I had some leftover leather strips from the DIY leather frames project a while back, so I made a DIY leather potholder / heat pad to protect surfaces from hot items in the kitchen and dining room.
I love kitchen accessories, especially with all the things we’ve been cooking up lately. So, this little leather project made perfect sense.
Want to make one? Here’s what you’ll need to make your own…
- leather strips (mine are 1 1/2 inch wide and from Amazon)
- sharp blade or boxcutter
- leather hole punch
- thick thread or string
- needle with wide enough eye for string to fit through
- mini clamps
Start by measuring and cutting 8 strips of leather that are all the same length. I measured each piece of leather to 11 inches for my pot holder.
Next, weave the pieces together with your hands – 4 across and 4 down – under over, under over. You should have excess length on all sides of the pot holder, which will be cut off later.
Use mini clamps to hold the strips together, once you’ve pulled them together as tightly as you can, with your hands.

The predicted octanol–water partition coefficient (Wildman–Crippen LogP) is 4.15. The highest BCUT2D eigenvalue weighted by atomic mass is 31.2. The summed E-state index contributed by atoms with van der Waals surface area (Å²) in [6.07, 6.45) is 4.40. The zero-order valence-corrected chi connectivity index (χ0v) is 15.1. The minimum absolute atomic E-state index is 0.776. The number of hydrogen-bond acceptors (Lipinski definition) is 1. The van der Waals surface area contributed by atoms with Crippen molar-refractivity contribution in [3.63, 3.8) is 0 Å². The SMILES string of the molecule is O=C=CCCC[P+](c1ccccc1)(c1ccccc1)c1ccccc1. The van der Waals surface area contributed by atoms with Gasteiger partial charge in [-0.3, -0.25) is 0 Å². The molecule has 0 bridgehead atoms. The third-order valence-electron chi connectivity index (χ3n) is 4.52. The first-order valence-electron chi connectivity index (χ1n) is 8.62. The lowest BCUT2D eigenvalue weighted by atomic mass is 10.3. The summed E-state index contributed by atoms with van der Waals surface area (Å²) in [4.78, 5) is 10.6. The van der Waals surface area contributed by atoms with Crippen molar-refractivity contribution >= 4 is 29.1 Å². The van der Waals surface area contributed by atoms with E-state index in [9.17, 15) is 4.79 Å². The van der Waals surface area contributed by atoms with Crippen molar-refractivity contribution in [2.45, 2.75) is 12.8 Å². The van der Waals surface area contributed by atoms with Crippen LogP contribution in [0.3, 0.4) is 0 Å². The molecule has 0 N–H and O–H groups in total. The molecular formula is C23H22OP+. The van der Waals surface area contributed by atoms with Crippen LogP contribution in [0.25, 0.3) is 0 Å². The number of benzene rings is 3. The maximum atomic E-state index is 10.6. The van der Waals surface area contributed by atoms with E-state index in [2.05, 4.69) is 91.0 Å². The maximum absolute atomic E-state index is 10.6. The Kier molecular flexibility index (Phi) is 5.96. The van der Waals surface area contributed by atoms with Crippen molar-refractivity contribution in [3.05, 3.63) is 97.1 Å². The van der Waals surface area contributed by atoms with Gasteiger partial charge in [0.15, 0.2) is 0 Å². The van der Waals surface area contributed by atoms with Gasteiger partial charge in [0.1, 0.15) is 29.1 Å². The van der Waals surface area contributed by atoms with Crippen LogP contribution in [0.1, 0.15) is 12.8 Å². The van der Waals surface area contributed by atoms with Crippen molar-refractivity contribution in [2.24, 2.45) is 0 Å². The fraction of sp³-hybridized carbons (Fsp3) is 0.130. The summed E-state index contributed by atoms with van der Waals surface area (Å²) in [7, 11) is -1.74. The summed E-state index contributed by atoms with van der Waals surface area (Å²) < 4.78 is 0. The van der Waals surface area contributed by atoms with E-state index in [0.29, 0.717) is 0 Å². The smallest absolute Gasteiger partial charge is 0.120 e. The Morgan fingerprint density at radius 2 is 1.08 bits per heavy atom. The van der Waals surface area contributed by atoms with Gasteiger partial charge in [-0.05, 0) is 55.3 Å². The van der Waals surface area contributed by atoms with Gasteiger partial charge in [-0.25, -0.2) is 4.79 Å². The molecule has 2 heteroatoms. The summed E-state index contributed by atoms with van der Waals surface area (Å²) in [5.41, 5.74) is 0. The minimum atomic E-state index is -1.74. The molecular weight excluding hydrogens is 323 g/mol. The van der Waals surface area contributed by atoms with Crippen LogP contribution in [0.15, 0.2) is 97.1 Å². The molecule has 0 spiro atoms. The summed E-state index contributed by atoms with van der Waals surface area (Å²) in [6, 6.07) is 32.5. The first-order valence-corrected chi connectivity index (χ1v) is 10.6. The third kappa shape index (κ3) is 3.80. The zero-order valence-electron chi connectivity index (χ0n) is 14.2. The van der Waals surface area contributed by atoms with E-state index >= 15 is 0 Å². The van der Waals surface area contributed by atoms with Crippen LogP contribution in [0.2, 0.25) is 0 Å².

Next, using a hammer and nail, poke two holes about 1/2 inch apart from each other on each (outer edge) square of leather (all the way through both layers), as shown in the photo. This will be your guide for the larger holes, so you want to make sure the nail goes through both layers.
Number the strips on the underside of the leather before the next step, so that you can put them back together easily later.
Use your leather hole punch to poke larger holes through all of the nail holes. You’ll need to disassemble the woven pattern to do this.
Put the leather strips back together, how they were before you poked the holes with the hole punch. Then use a long piece of thread or string and a needle to thread through all of the holes, all the way around the perimeter of the pot holder / heat pad. Tie off the end underneath with a double or triple knot and cut off excess string.
Then, using a straightedge, cut off excess edges, all the way around the perimeter, for a clean look. Add a hoop string to the finished piece if desired, for easy hanging. All done!
Photography by Amelia Tatnall and Brittni Mehlhoff
Think you’ll give this project a try? What do you think of leather kitchen accessories? Yay or nay?